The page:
6 tips for making the most of your Chromebooks

Learn how one educator got started with Google tools and Chromebooks in the classroom to become a paperless pioneer.

4. Provide a rubric and a model.

“I just don’t understand how to get an A on this,” Nick complained. “You’re looking right at the rubric,” I replied. “I know, but it’s just words,” he said, “I don’t get what to put on each slide.” While at first, I didn’t understand what Nick meant, I realize now that for many students, a rubric isn’t enough. I thought my rubric for the group slideshow on a literary movement was fail-proof with clear requirements like “6-8 slides,” “at least 5 sources,” and “5 + images.” However, for students like Nick, it was difficult to translate these written instructions into what the slideshow was supposed to look like.

I was so excited by the possibility for student freedom that Google slides offered my classroom, I had forgotten that many students struggle when not provided with a lot of structure. Therefore, I created two sample “A+” slideshows on literary movements that none of the groups were covering that I uploaded to my Google Classroom stream.

Although it took extra time to create these models for every project I assigned throughout the year, it was worth it because I saw so many groups referring back to the models over and over again and noticing requirements they had missed. While the fear tends to be that too much scaffolding leads to spoon-feeding, I found that most groups actually pushed way beyond the model I provided, but found comfort in having the curated A+ model to ensure they were on the right track.

computer habits

5. Demonstrate your omniscience.

“Don’t your students mess around on the Chromebooks? How can you see what they are doing?” were the resounding questions other teachers on campus asked me when they heard I had gone paperless in my classroom. I had to be honest. The truth was that sometimes students did mess around, and sometimes I couldn’t see what each one of them was doing. I had even caught Nick copy-pasting silly photos into his group slideshow and typing over other students’ slides.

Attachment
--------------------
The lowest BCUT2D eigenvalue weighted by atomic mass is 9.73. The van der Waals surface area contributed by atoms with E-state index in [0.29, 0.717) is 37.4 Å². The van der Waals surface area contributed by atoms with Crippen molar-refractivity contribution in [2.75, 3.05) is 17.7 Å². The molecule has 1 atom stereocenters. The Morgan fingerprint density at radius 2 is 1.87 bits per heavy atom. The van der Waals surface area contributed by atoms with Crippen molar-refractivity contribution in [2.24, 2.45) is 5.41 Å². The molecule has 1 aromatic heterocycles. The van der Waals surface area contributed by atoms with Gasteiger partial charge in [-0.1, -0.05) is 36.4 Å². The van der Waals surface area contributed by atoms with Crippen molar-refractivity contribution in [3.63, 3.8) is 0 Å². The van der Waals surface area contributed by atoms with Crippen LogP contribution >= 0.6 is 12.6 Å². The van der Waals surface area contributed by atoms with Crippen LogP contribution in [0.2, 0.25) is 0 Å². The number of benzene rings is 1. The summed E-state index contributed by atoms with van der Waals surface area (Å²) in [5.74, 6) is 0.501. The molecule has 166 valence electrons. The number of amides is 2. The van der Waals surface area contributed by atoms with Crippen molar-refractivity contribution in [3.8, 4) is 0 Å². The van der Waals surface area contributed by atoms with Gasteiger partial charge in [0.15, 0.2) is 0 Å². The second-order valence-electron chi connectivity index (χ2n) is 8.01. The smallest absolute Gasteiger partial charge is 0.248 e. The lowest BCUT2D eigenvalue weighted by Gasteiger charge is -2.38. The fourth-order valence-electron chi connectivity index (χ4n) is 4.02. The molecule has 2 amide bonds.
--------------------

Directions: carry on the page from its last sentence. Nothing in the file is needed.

Incorporating one-to-one Chromebooks meant relinquishing a little bit of control, but the opportunities and educational growth I had seen in my classroom made this sacrifice more than worth it. In order to keep behavior in check and mitigate problems with students like Nick, I spent 10 minutes showing my class all the ways I could see and track what they had done online. For instance, I modeled that by clicking “All changes saved in drive” at the top of a student’s shared Google slideshow project, I could see an entire revision history of what each group member had added and when they had added it. Thus, I could tell if they had copy-pasted from a website or if a single group member had done all the work alone.

Once students knew of this capability, I could truthfully create rubrics based on an individual student’s positive contributions and productivity to a group project. So, when Nick complained that one of his group members had done none of the work on the group project, I could verify that this was true and justify giving that student a lower grade. This omniscience I had demonstrated also kept Nick from posting more silly photos in his slideshow.

happy classrooms

6. Promote student fearlessness.

I noticed quickly that when students struggled with a tech platform or something unexpected happened with their computer, they were often scared to try to solve the problem on their own. They were worried they might break or delete something. I thought about how much more they would learn if they experimented with the devices when something did not go as planned.

To model this behavior, I explicitly taught my class how to undo actions in Google and how to take items out of the trash. I started giving students quick five-minute challenges that asked them to learn how to use a specific function like inserting a chart or a footnote without my help. In addition, I openly showed students how I would use experimentation and the internet to troubleshoot and solve any tech questions from students I didn’t know the answer to immediately. By promoting fearlessness, students became more willing to seek answers for themselves and learn from mistakes.

There’s no doubt that going paperless can be intimidating, especially if you are one of the only teachers at your school site doing it, as it requires you to change so many of the procedures that allow you to maintain law and order in your classroom. However, it is doable and worth the effort. By modeling for your students your ability to incorporate new technology into your classroom in stride, you make the process easier for them to mimic. By the end of the year, even my most vocally anti-tech students like Nick preferred working on groups on their Chromebooks to working alone with a pencil and paper.

 [Editor’s note: This post originally appeared on Common Sense Education.]

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